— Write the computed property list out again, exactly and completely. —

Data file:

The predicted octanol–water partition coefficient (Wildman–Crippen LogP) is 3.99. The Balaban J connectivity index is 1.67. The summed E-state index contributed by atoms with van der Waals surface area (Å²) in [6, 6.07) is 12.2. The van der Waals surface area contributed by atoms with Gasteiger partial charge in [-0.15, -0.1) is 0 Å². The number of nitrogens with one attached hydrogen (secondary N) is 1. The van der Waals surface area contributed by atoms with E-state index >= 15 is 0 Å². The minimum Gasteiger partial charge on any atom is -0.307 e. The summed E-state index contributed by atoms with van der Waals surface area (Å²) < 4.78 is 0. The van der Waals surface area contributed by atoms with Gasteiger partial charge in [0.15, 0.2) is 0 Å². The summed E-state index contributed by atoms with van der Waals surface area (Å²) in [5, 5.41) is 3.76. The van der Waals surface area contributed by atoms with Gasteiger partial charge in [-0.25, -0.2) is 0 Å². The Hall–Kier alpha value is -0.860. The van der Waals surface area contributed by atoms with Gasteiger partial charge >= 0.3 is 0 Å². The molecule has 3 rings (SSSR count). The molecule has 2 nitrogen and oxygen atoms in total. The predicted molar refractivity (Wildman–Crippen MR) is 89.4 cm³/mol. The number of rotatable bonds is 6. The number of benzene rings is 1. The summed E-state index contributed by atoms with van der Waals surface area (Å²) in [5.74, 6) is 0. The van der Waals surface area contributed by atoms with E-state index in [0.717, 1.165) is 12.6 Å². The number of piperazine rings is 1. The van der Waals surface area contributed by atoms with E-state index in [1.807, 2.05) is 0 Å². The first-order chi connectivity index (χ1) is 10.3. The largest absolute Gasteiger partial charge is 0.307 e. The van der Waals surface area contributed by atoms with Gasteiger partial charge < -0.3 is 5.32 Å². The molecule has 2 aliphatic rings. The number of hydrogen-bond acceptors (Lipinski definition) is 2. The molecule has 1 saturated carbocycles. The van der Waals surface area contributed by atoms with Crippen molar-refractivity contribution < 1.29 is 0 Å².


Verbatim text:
The predicted octanol–water partition coefficient (Wildman–Crippen LogP) is 3.99. The Balaban J connectivity index is 1.67. The summed E-state index contributed by atoms with van der Waals surface area (Å²) in [6, 6.07) is 12.2. The van der Waals surface area contributed by atoms with Gasteiger partial charge in [-0.15, -0.1) is 0 Å². The number of nitrogens with one attached hydrogen (secondary N) is 1. The van der Waals surface area contributed by atoms with E-state index >= 15 is 0 Å². The minimum Gasteiger partial charge on any atom is -0.307 e. The summed E-state index contributed by atoms with van der Waals surface area (Å²) < 4.78 is 0. The van der Waals surface area contributed by atoms with Gasteiger partial charge in [0.15, 0.2) is 0 Å². The summed E-state index contributed by atoms with van der Waals surface area (Å²) in [5, 5.41) is 3.76. The van der Waals surface area contributed by atoms with Gasteiger partial charge in [-0.25, -0.2) is 0 Å². The Hall–Kier alpha value is -0.860. The van der Waals surface area contributed by atoms with Gasteiger partial charge >= 0.3 is 0 Å². The molecule has 3 rings (SSSR count). The molecule has 2 nitrogen and oxygen atoms in total. The predicted molar refractivity (Wildman–Crippen MR) is 89.4 cm³/mol. The number of rotatable bonds is 6. The number of benzene rings is 1. The summed E-state index contributed by atoms with van der Waals surface area (Å²) in [5.74, 6) is 0. The van der Waals surface area contributed by atoms with E-state index in [0.717, 1.165) is 12.6 Å². The number of piperazine rings is 1. The van der Waals surface area contributed by atoms with E-state index in [1.807, 2.05) is 0 Å². The first-order chi connectivity index (χ1) is 10.3. The largest absolute Gasteiger partial charge is 0.307 e. The van der Waals surface area contributed by atoms with Gasteiger partial charge < -0.3 is 5.32 Å². The molecule has 2 aliphatic rings. The number of hydrogen-bond acceptors (Lipinski definition) is 2. The molecule has 1 saturated carbocycles. The van der Waals surface area contributed by atoms with Crippen molar-refractivity contribution < 1.29 is 0 Å².